New York State Court of Claims

New York State Court of Claims

PABON v. THE STATE OF NEW YORK, #2003-015-333, Claim No. 107090, Motion Nos. M-66335, M-66452


Synopsis


Court granted State's motion to dismiss claim as untimely but denied portion which sought dismissal for lack of verification. Claimant's cross-motion for late claim relief or alternatively to treat unverified notice of intention as a claim was also denied.

Case Information

UID:
2003-015-333
Claimant(s):
RICHARD PABON The caption of this claim is amended sua sponte to reflect the only properly named defendant.
Claimant short name:
PABON
Footnote (claimant name) :

Defendant(s):
THE STATE OF NEW YORK
Footnote (defendant name) :
The caption of this claim is amended sua sponte to reflect the only properly named defendant.
Third-party claimant(s):

Third-party defendant(s):

Claim number(s):
107090
Motion number(s):
M-66335, M-66452
Cross-motion number(s):

Judge:
FRANCIS T. COLLINS
Claimant's attorney:
Richard Pabon, Pro Se
Defendant's attorney:
Honorable Eliot Spitzer, Attorney General
By: Glenn C. King, EsquireAssistant Attorney General
Third-party defendant's attorney:

Signature date:
June 24, 2003
City:
Saratoga Springs
Comments:

Official citation:

Appellate results:

See also (multicaptioned case)



Decision

Defendant's pre-answer motion to dismiss the claim for lack of verification is denied. That part of the motion which seeks dismissal based upon untimely service of the claim pursuant to Court of Claims Act § 10 (3) is granted. Claimant's [cross] motion seeking to amend the claim, for late claim relief (Court of Claims Act § 10 [6]) and to treat the unverified notice of intention as a claim (Court of Claims Act § 10 [8]) is denied. The claim filed on December 18, 2002 asserts a cause of action for "negligent infliction of emotional distress, cruel and unusual punishment, and wrongful conduct" arising from the Department of Correctional Services (DOCS) denial of claimant's written request dated July 23, 2000 (Claimant's Exhibit B [C])[1] to visit his ailing grandmother in a New York City hospital and the November 4, 2000 denial of a subsequent written request dated October 25, 2000 (Claimant's Exhibit B [E]) to attend his grandmother's funeral viewing at a New York City mortuary (see, Claimant's Exhibit B [F]). Claimant was an inmate at Great Meadow Correctional Facility, Comstock, New York during the time periods referenced above.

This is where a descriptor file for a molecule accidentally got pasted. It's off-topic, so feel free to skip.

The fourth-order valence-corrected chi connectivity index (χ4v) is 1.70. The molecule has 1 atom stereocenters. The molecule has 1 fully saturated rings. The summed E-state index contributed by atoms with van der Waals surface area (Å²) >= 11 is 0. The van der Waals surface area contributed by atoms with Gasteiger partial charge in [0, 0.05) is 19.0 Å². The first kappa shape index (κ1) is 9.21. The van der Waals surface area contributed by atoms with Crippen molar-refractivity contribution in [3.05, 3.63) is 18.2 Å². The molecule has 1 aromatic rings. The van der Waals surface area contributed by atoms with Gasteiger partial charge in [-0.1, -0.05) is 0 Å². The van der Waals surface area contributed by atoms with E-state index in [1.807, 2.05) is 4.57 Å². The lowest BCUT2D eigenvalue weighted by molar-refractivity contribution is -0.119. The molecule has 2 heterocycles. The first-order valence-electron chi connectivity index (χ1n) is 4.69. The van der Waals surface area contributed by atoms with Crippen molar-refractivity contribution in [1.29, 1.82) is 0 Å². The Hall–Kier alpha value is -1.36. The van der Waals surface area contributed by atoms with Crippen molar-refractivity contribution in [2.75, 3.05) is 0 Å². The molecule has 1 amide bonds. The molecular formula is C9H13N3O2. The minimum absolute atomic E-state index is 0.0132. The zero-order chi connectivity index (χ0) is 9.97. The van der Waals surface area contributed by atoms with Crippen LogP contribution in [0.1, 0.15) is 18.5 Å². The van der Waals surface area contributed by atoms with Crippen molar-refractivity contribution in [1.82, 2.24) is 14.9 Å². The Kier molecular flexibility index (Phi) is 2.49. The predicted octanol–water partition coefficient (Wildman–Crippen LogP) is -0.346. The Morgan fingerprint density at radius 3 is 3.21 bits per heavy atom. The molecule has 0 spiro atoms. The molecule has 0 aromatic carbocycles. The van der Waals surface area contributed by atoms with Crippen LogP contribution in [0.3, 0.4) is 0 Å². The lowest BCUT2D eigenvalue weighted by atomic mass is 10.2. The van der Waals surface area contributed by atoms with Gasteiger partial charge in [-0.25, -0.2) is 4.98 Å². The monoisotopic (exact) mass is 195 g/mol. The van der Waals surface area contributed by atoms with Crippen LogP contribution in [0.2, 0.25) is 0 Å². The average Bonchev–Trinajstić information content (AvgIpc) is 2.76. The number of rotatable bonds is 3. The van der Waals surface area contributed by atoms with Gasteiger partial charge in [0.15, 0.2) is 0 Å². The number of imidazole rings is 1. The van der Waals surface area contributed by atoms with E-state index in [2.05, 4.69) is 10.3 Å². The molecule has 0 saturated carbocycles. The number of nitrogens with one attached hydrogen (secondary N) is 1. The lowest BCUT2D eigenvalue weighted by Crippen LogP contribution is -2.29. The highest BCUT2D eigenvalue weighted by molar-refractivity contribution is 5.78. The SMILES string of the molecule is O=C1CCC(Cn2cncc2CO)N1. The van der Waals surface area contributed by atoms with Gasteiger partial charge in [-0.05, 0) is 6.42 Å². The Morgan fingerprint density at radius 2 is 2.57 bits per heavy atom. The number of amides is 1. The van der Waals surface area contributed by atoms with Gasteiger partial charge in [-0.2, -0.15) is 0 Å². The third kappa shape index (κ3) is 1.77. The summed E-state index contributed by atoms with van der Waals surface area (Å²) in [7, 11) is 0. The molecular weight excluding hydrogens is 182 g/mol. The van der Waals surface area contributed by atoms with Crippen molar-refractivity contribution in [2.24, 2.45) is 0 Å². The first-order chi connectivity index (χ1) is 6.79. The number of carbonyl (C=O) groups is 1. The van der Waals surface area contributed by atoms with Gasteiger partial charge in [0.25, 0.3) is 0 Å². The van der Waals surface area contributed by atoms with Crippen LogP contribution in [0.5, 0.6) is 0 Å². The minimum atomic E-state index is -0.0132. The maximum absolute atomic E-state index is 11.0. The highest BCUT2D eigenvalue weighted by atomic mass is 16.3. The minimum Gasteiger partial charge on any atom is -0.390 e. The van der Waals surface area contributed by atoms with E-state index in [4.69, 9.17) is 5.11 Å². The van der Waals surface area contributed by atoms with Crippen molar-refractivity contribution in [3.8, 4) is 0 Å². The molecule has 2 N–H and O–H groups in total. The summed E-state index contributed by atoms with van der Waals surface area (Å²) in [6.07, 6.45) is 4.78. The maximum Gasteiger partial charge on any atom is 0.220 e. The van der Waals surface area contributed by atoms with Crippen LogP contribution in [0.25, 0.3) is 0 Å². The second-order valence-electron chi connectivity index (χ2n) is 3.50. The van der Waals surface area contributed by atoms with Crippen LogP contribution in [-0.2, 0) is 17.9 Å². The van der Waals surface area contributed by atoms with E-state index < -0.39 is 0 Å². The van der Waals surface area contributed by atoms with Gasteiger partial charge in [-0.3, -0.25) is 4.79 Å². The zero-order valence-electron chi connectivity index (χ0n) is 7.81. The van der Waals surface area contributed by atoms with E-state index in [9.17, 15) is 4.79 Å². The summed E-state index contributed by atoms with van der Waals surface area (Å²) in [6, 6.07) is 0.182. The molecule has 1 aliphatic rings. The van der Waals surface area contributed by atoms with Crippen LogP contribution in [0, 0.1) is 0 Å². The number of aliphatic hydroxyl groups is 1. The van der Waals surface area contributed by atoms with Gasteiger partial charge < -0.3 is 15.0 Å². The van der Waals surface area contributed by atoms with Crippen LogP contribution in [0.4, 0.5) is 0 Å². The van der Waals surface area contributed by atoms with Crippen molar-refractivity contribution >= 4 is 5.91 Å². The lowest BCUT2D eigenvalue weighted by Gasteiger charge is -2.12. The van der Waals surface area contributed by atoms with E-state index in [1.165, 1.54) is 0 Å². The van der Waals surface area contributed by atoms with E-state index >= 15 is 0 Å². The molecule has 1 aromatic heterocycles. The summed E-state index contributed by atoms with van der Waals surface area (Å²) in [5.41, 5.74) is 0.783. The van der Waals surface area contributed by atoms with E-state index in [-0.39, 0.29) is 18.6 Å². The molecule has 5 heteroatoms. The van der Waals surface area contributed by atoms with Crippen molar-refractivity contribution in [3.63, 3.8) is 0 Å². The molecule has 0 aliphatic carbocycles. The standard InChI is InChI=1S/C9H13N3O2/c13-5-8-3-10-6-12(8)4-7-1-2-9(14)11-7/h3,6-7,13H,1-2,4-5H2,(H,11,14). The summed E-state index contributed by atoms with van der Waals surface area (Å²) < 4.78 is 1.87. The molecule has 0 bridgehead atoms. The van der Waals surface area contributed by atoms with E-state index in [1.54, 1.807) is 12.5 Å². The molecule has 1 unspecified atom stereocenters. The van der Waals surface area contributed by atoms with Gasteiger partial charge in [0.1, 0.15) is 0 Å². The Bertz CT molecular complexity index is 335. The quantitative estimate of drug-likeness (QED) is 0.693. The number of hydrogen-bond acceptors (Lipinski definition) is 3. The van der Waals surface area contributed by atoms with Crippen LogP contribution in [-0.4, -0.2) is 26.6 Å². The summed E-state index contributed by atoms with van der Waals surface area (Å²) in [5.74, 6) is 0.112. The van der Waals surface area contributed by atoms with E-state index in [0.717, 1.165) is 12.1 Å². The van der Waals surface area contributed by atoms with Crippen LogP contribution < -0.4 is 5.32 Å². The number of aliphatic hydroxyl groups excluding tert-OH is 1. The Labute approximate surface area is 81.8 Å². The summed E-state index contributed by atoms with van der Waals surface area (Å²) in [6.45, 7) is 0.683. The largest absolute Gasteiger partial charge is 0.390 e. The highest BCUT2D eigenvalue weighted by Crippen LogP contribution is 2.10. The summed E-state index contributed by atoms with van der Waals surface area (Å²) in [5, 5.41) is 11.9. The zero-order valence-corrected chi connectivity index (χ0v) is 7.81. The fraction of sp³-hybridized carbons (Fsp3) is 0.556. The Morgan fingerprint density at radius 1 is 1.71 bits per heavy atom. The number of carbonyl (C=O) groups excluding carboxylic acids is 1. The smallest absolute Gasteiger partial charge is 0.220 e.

Defendant's pre-answer motion alleges that the Court lacks jurisdiction because the claim was not verified (see, Court of Claims Act § 11 [b]) and was untimely served and filed (Court of Claims Act § 10 [3]). Claimant did not formally oppose the defendant's motion but filed and served a separate motion (M-66452) seeking an order treating the claimant's notice of intention as a claim (Court of Claims Act § 10 [8]) or, alternatively, granting late claim relief pursuant to Court of Claims Act § 10 (6).[2] Defendant opposed the [cross] motion insofar as it seeks late claim relief. Defense counsel's affirmation is silent, however, regarding claimant's request to treat the notice of intention as a claim.

Defense counsel alleges on the motion that claimant timely served a notice of intention to file a claim on January 26, 2001 but that the claim was not thereafter served and filed within two years of the November 4, 2000 accrual date as required by Court of Claims Act § 10 (3). That section provides that a claimant who serves a notice of intention to file a claim upon the Attorney General within ninety days of the claim's accrual may serve and file a claim within two years of the accrual date.

The motion record establishes that although the claimant served a notice of intention to file a claim the claim itself was not filed with the Court until December 18, 2002 and served upon the Attorney General on December 19, 2002. It is well established that, absent a waiver pursuant to Court of Claims Act § 11 (c) not applicable here, the Court lacks jurisdiction to hear a claim which is not served and filed within the time limits established in Court of Claims Act § 10 (Lurie v State of New York, 73 AD2d 1006 affd, 52 NY2d 849; Greenspan Bros. v State of New York, 122 AD2d 249; Grande v State of New York, 160 Misc 2d 383; Chapman v State of New York, 261 AD2d 814; Scott v State of New York, 204 AD2d 424 lv to appeal denied, 84 NY2d 806). Because the claim was served and filed more than two years after the November 4, 2000 accrual date the claim is untimely and must be dismissed (Lyles v State of New York, 194 Misc 2d 32; Maendel v State of New York, 178 Misc 2d 297).

In his [cross] motion claimant seeks late claim relief pursuant to Court of Claims Act § 10 (6) or to have the Court treat the notice of intention as a claim pursuant to Court of Claims Act § 10 (8).

The first issue for determination upon a late claim is whether the application is timely. Since movant alleges that the activities complained of occurred on July 23, 2000 and November 4, 2000 the application is timely as to a cause of action for negligent infliction of emotional harm which is subject to the three year Statute of Limitations contained in CPLR § 214 (5). The one year Statute of Limitations for any cause of action alleging an intentional tort arising out of DOCS' denial of claimant's leave requests expired no later than November 4, 2001 pursuant to CPLR § 215 (3) and any such cause of action is therefore untimely.